We all know and recognise Japanese lifestyle brand MUJI for its warm and minimalist aesthetic but did you know that the guiding philosophy of the brand is to create products that are functional? According to advisory board member Kazuko Koike, the establishment of MUJI was born out of the desire to provide a better life for people. If you associate a certain look and feel to MUJI it is because its products are made to be functional first followed by the use of good materials and the simplification of packaging.
Having been an advisory board member since MUJI’s inception in 1980, Kazuko has been involved in the development of the brand for almost 40 years. We sit down and talk to her about how the brand has stayed relevant and popular even outside of Japan.
Can you tell us more about your role as a member of the advisory board at MUJI?
I’m the head of a research institute within the MUJI company. Here, I give advice to product makers of the company and I also help to write columns on our website, which the consumers read. So I give a lot of support in terms of communications with the consumers.
How has MUJI stayed relevant since its inception in 1980?
The reason for that is directly related to the reason for the birth of MUJI. It is based on how you want to imagine your life to be. In a way, it allows you to live out your ideal lifestyle. It’s all based on that imagination. At the very beginning of the brand’s inception, there was no rigid formula or rule as to how MUJI products should be. It all started with our desire to provide a better life for the people of Japan. The creation of a better life and providing something useful for everyday life was our desire. That is the reason behind MUJI’s birth in the first place.
Based on the fact that we wanted to come up with something that was useful for people’s everyday lives, a few formulas came about. These include the choice of good materials, simplification of the production process as well as the simplification of packaging. These are some of the key factors to be able to provide useful everyday products. And these are some of the elements why MUJI is able to stay relevant for almost 40 years.
Why do you think MUJI’s philosophy of facilitating a better life has become so popular outside of Japan?
I think it’s because even outside Japan the kind of lifestyle ideas that MUJI suggests to consumers in general actually matches the desires of people around the world.
You have been part of MUJI since it was created. What is the brand’s guiding philosophy?
I remember a campaign that I worked on once for MUJI’s range of cotton fabrics. The campaign targeted mothers who were choosing garments for their babies, and we came up with a slogan that says, “Love doesn’t come with embellishments”. That is the kind of slogan or motto that we have at the very bottom of our thinking. It has become like a corporate catchphrase. What triggered it was actually from the cotton that we were selling. But the saying synchronises with MUJI’s corporate philosophy.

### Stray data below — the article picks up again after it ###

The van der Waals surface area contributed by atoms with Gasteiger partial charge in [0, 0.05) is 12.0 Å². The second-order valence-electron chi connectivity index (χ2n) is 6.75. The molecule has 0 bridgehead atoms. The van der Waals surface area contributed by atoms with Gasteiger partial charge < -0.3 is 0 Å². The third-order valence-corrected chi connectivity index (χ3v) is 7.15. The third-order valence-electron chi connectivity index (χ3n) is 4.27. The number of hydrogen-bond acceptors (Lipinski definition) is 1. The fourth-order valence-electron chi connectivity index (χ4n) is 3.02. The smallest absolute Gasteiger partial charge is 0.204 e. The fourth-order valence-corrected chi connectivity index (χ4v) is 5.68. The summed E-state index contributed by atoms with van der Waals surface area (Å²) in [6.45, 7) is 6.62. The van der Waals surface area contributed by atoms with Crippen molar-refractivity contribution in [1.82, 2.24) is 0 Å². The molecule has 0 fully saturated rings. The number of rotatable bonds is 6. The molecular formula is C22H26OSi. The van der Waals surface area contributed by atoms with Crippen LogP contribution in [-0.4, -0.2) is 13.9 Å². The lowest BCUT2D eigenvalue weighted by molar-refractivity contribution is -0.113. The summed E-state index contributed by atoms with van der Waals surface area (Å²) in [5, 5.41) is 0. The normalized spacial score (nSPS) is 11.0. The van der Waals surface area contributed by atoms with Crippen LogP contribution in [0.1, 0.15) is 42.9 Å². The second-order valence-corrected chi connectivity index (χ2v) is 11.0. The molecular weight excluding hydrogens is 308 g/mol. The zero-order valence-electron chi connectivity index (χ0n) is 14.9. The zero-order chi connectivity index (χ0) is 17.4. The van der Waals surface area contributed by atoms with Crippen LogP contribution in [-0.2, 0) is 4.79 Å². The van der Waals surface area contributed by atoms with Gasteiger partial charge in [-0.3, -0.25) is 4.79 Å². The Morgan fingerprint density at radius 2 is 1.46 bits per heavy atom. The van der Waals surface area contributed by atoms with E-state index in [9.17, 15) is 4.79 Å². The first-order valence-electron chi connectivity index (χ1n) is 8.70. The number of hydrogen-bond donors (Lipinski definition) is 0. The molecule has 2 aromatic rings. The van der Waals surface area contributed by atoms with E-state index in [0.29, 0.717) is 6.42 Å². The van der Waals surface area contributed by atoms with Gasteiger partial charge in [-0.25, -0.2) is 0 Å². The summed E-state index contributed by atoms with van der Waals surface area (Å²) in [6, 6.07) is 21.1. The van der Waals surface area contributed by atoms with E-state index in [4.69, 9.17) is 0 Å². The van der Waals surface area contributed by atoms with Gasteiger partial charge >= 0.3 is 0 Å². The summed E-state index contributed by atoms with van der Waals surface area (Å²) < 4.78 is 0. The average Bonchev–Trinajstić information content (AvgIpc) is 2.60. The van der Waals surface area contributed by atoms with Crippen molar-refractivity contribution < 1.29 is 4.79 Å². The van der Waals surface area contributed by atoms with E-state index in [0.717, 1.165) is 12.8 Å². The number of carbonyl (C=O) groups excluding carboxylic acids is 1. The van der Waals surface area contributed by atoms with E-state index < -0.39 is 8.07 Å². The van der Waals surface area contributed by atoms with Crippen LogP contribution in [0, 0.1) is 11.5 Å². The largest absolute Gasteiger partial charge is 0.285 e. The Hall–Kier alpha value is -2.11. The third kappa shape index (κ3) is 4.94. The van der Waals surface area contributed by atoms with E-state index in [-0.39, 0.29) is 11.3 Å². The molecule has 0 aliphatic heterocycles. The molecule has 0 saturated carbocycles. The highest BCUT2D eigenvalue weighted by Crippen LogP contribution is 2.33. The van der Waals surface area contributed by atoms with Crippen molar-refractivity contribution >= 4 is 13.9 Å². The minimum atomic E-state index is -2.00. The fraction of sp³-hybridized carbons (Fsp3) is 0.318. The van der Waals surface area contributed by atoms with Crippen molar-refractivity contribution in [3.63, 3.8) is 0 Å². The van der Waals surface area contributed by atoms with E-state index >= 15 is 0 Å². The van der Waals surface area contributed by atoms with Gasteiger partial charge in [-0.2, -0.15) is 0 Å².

The brand is doing very well in Singapore, why do you think people are seeking or appreciating simple but high-quality products?
I like the assumption of how our busy lifestyle – the “always-on” lifestyle – actually calls for us to look back to a simpler way of living. If that were true, I’m more than happy because the concept behind our products is to learn from nature and incorporate its way into our way of life. That is the concept behind MUJI’s products. If our products can somehow be incorporated into our busy, modern lifestyle, and we are able to coexist in that way, I’m more than happy about it.
What, to you, are some iconic MUJI designs?
There are so many product categories in MUJI’s collection. If we focus on a product created in the early days of MUJI, there is the canned salmon flakes. Back then in Japan only perfectly shaped salmon was sold. What we did was to gather all the parts of the salmon, all those that were to be discarded, and we made full use of the entire fish. How delicious it can really depend on the cooking skills of the chefs or mothers. In terms of the food department, that is very MUJI.
Another category of items that I feel is an iconic MUJI creation is the stationery. The products in the category are very simply designed and they fulfil the essential demand for stationery that we have – very simple, clean and very essential.
From the brand’s standpoint, what is more important: form or function?
We’ve actually never taken the route of design first because the birth of new products begins from the level of need with the consumers. So we assess how much consumers need a product before we decide if we should make it. We always strive to create good quality products that are useful and functional, and as a result, come the design or form. The form or design is the means to meet the needs of the consumers.
In Japan, we have this principle called the beauty of deduction. This is where you eliminate all the unnecessary elements and there after all the unnecessary things have been eliminated comes out the true beauty. At MUJI, this lies at the very baseline of our understanding and it’s something we always go back to in our way of thinking.
Photo credits: MUJI